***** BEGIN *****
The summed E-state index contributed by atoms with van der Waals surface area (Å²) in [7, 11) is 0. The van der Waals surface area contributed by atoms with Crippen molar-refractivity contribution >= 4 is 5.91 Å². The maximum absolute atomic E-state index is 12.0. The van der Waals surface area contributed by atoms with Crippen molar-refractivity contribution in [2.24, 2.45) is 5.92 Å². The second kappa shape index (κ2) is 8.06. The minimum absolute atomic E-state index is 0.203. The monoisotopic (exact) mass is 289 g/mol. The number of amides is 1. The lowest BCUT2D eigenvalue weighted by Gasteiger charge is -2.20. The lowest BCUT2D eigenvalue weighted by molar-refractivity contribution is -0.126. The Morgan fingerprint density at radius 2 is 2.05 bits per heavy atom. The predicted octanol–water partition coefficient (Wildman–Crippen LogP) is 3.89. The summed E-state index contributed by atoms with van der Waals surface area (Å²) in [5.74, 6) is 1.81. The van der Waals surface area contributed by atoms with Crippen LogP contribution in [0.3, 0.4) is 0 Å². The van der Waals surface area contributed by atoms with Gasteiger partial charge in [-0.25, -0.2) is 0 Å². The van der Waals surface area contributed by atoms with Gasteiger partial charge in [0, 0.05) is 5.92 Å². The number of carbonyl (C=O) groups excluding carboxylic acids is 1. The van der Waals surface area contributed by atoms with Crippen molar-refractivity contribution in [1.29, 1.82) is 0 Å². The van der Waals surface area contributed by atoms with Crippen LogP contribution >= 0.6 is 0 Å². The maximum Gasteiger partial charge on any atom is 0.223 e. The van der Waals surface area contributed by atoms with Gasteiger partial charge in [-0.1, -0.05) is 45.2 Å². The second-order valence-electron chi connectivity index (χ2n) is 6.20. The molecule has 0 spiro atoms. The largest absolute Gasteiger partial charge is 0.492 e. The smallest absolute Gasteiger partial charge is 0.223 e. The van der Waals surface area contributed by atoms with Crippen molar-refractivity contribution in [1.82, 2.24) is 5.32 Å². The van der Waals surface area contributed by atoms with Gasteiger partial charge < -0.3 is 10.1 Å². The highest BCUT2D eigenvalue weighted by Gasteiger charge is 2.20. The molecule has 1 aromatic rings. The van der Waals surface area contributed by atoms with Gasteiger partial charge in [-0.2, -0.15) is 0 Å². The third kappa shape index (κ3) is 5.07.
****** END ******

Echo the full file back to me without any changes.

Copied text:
The summed E-state index contributed by atoms with van der Waals surface area (Å²) in [7, 11) is 0. The van der Waals surface area contributed by atoms with Crippen molar-refractivity contribution >= 4 is 5.91 Å². The maximum absolute atomic E-state index is 12.0. The van der Waals surface area contributed by atoms with Crippen molar-refractivity contribution in [2.24, 2.45) is 5.92 Å². The second kappa shape index (κ2) is 8.06. The minimum absolute atomic E-state index is 0.203. The monoisotopic (exact) mass is 289 g/mol. The number of amides is 1. The lowest BCUT2D eigenvalue weighted by Gasteiger charge is -2.20. The lowest BCUT2D eigenvalue weighted by molar-refractivity contribution is -0.126. The Morgan fingerprint density at radius 2 is 2.05 bits per heavy atom. The predicted octanol–water partition coefficient (Wildman–Crippen LogP) is 3.89. The summed E-state index contributed by atoms with van der Waals surface area (Å²) in [5.74, 6) is 1.81. The van der Waals surface area contributed by atoms with Crippen LogP contribution in [0.3, 0.4) is 0 Å². The van der Waals surface area contributed by atoms with Gasteiger partial charge in [-0.25, -0.2) is 0 Å². The van der Waals surface area contributed by atoms with Gasteiger partial charge in [0, 0.05) is 5.92 Å². The number of carbonyl (C=O) groups excluding carboxylic acids is 1. The van der Waals surface area contributed by atoms with Crippen molar-refractivity contribution in [1.29, 1.82) is 0 Å². The van der Waals surface area contributed by atoms with Crippen LogP contribution >= 0.6 is 0 Å². The maximum Gasteiger partial charge on any atom is 0.223 e. The van der Waals surface area contributed by atoms with Gasteiger partial charge in [-0.1, -0.05) is 45.2 Å². The second-order valence-electron chi connectivity index (χ2n) is 6.20. The molecule has 0 spiro atoms. The largest absolute Gasteiger partial charge is 0.492 e. The smallest absolute Gasteiger partial charge is 0.223 e. The van der Waals surface area contributed by atoms with Crippen molar-refractivity contribution in [1.82, 2.24) is 5.32 Å². The van der Waals surface area contributed by atoms with Gasteiger partial charge < -0.3 is 10.1 Å². The highest BCUT2D eigenvalue weighted by Gasteiger charge is 2.20. The molecule has 1 aromatic rings. The van der Waals surface area contributed by atoms with Gasteiger partial charge in [-0.2, -0.15) is 0 Å². The third kappa shape index (κ3) is 5.07.